The free-to-play (F2P) market has seen a number of significant changes over the last few years, including the introduction of the “pay for convenience” model. With the recent success of League of Legends (the poster child of this new F2P model), we’re seeing more developers look towards F2P as a viable market. With lower development costs and larger potential markets, is F2P the new pioneer for gaming?
I’ve always been a skeptic when it comes to F2P games. I find myself siding with Adam Smith who famously stated “there is no such thing as a free lunch”; which remains endlessly true, even in the world of video games. While these games appear to be free initially, down the line, whether it is through unlocking additional content or obtaining powerful items, there are always costs. However, as the F2P market continues to mature, developers have become considerably smarter with how they implement these costs into their games. With the advancement of titles like League of Legends, Quake Live, and Super Monday Night Combat we are seeing developers provide costs that remain appealing to the consumer, but don’t disrupt the integrity of the game. This new development has propelled the F2P market into the mainstream, and is turning skeptics (like me) everywhere.
This new model called “pay for convenience” works exactly as it sounds; it attempts to add payment options that expedite the experience for users. The trick of this model is that, while developers try to add options that enhance the experience for “premium” users, they simultaneously make sure that the experience for free users is not diminished as a result. This is a large break away from the old model of F2P known as “pay to win,” where developers attempted to implement powerful and noticeable payment options that would incentivize players to make purchases. Basically the difference between the two models is subtlety. With the “pay to win” option developers want players to know who is paying and who is playing for free. The difference will be noticeable and free users frankly will find themselves unable to compete. The “pay for convenience” model, on the other hand, is far more discrete. In fact if developed correctly, players should be unable to tell who has paid.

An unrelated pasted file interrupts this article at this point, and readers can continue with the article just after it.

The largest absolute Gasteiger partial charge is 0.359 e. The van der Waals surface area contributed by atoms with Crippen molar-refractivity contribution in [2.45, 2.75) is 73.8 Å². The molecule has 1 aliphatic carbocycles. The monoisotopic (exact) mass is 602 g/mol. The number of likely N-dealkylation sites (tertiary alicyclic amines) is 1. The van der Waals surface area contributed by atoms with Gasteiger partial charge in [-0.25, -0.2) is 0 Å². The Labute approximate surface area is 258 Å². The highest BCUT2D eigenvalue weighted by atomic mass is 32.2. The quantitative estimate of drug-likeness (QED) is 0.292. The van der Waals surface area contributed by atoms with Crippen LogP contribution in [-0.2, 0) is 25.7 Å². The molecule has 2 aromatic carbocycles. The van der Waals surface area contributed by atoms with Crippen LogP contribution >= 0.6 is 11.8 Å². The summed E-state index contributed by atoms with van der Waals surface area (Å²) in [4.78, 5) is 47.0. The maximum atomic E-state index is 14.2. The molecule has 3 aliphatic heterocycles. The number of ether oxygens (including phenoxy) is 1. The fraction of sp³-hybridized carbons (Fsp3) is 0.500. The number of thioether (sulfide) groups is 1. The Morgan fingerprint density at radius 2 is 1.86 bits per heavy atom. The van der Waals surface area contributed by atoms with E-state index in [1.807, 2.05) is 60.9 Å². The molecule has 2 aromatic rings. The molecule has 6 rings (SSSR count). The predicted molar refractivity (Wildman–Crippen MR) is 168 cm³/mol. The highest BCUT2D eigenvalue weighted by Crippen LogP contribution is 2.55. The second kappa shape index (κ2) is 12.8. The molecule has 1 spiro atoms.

League of Legends, now the world’s most popular PC game, is a perfect example of how payment options can be balanced. With the exception of character skins (additional costumes for characters) players will not know who has put money into the game and who has not. That’s because RIOT (the developer of League of Legends) has implemented a policy where premium options do not directly affect gameplay. This strategy has not only resulted in great personal success, but has allowed League of Legends to emerge as one of the world’s premier e-Sports (competitive) titles. The fact that League of Legends is one of the most popular competitive titles in the world is a great reflection of its quality, balanced design.
Is this new F2P model perfect? Certainly not; it has its flaws and the model is not 100 percent balanced. Then again, neither is any grind intensive game, such as MMO RPGs. With any MMO RPG, players who have more time on their hands stand a major advantage over players who do not, as time spent in game is just as indicative as player skill. Thus, in reality time played and money spent becomes the same thing in the “pay for convenience” model. Both are currencies that a player can use to achieve similar ends. The only difference is that we are not yet comfortable with the idea of these two currencies melding.